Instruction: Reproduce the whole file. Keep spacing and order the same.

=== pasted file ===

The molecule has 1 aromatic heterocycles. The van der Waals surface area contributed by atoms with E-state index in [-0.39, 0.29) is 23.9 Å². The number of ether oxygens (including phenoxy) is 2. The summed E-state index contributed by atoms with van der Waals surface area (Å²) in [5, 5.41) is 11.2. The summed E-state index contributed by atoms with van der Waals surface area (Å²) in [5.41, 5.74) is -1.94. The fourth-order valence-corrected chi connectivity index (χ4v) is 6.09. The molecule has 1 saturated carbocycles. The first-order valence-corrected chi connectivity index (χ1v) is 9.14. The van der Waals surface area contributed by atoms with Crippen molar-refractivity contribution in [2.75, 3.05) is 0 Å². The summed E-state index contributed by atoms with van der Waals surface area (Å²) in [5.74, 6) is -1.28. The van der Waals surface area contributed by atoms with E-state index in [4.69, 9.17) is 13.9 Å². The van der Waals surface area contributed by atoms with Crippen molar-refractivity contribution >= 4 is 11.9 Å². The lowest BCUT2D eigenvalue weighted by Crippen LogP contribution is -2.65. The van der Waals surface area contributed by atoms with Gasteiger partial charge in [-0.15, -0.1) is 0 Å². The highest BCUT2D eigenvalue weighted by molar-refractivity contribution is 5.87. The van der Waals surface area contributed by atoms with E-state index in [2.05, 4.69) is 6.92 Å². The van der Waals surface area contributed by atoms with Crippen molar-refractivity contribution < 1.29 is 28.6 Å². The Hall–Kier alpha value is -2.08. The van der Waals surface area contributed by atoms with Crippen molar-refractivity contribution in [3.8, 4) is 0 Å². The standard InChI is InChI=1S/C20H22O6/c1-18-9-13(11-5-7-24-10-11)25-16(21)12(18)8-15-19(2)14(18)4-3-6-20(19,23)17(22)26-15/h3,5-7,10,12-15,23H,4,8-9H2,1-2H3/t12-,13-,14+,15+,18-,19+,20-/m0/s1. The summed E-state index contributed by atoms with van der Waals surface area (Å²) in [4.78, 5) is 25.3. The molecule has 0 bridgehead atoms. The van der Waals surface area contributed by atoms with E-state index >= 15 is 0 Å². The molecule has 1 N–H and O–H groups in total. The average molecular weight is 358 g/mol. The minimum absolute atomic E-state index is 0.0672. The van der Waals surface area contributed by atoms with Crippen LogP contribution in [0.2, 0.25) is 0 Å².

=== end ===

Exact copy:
The molecule has 1 aromatic heterocycles. The van der Waals surface area contributed by atoms with E-state index in [-0.39, 0.29) is 23.9 Å². The number of ether oxygens (including phenoxy) is 2. The summed E-state index contributed by atoms with van der Waals surface area (Å²) in [5, 5.41) is 11.2. The summed E-state index contributed by atoms with van der Waals surface area (Å²) in [5.41, 5.74) is -1.94. The fourth-order valence-corrected chi connectivity index (χ4v) is 6.09. The molecule has 1 saturated carbocycles. The first-order valence-corrected chi connectivity index (χ1v) is 9.14. The van der Waals surface area contributed by atoms with Crippen molar-refractivity contribution in [2.75, 3.05) is 0 Å². The summed E-state index contributed by atoms with van der Waals surface area (Å²) in [5.74, 6) is -1.28. The van der Waals surface area contributed by atoms with E-state index in [4.69, 9.17) is 13.9 Å². The van der Waals surface area contributed by atoms with Crippen molar-refractivity contribution >= 4 is 11.9 Å². The lowest BCUT2D eigenvalue weighted by Crippen LogP contribution is -2.65. The van der Waals surface area contributed by atoms with Gasteiger partial charge in [-0.15, -0.1) is 0 Å². The highest BCUT2D eigenvalue weighted by molar-refractivity contribution is 5.87. The van der Waals surface area contributed by atoms with E-state index in [2.05, 4.69) is 6.92 Å². The van der Waals surface area contributed by atoms with Crippen molar-refractivity contribution < 1.29 is 28.6 Å². The Hall–Kier alpha value is -2.08. The van der Waals surface area contributed by atoms with Crippen molar-refractivity contribution in [3.8, 4) is 0 Å². The standard InChI is InChI=1S/C20H22O6/c1-18-9-13(11-5-7-24-10-11)25-16(21)12(18)8-15-19(2)14(18)4-3-6-20(19,23)17(22)26-15/h3,5-7,10,12-15,23H,4,8-9H2,1-2H3/t12-,13-,14+,15+,18-,19+,20-/m0/s1. The summed E-state index contributed by atoms with van der Waals surface area (Å²) in [4.78, 5) is 25.3. The molecule has 0 bridgehead atoms. The van der Waals surface area contributed by atoms with E-state index >= 15 is 0 Å². The molecule has 1 N–H and O–H groups in total. The average molecular weight is 358 g/mol. The minimum absolute atomic E-state index is 0.0672. The van der Waals surface area contributed by atoms with Crippen LogP contribution in [0.2, 0.25) is 0 Å².